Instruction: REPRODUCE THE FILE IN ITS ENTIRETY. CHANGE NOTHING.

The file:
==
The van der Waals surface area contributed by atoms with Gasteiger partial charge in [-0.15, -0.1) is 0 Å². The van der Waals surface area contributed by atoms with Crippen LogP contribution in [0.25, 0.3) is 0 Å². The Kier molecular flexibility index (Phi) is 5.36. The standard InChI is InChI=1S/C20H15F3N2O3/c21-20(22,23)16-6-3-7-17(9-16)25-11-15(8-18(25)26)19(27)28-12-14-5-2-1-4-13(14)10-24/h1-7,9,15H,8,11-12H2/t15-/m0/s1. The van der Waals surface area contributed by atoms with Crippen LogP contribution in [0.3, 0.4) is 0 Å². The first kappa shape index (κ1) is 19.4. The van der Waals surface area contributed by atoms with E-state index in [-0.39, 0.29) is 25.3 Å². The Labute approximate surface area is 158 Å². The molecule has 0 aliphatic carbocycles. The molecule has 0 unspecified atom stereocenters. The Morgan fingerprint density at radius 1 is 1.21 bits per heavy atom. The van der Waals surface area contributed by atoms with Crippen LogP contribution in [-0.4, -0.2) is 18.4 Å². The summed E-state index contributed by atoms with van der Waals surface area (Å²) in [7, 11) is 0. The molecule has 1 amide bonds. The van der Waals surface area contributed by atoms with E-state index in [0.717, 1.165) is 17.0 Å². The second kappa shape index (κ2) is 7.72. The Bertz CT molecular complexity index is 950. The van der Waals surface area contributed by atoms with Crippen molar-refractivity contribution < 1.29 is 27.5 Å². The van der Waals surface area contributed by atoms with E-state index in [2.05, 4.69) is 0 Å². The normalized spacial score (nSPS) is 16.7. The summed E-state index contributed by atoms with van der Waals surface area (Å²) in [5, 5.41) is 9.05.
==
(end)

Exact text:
The van der Waals surface area contributed by atoms with Gasteiger partial charge in [-0.15, -0.1) is 0 Å². The van der Waals surface area contributed by atoms with Crippen LogP contribution in [0.25, 0.3) is 0 Å². The Kier molecular flexibility index (Phi) is 5.36. The standard InChI is InChI=1S/C20H15F3N2O3/c21-20(22,23)16-6-3-7-17(9-16)25-11-15(8-18(25)26)19(27)28-12-14-5-2-1-4-13(14)10-24/h1-7,9,15H,8,11-12H2/t15-/m0/s1. The van der Waals surface area contributed by atoms with Crippen LogP contribution in [0.3, 0.4) is 0 Å². The first kappa shape index (κ1) is 19.4. The van der Waals surface area contributed by atoms with E-state index in [-0.39, 0.29) is 25.3 Å². The Labute approximate surface area is 158 Å². The molecule has 0 aliphatic carbocycles. The molecule has 0 unspecified atom stereocenters. The Morgan fingerprint density at radius 1 is 1.21 bits per heavy atom. The van der Waals surface area contributed by atoms with Crippen LogP contribution in [-0.4, -0.2) is 18.4 Å². The summed E-state index contributed by atoms with van der Waals surface area (Å²) in [7, 11) is 0. The molecule has 1 amide bonds. The van der Waals surface area contributed by atoms with E-state index in [0.717, 1.165) is 17.0 Å². The second kappa shape index (κ2) is 7.72. The Bertz CT molecular complexity index is 950. The van der Waals surface area contributed by atoms with Crippen molar-refractivity contribution < 1.29 is 27.5 Å². The van der Waals surface area contributed by atoms with E-state index in [2.05, 4.69) is 0 Å². The normalized spacial score (nSPS) is 16.7. The summed E-state index contributed by atoms with van der Waals surface area (Å²) in [5, 5.41) is 9.05.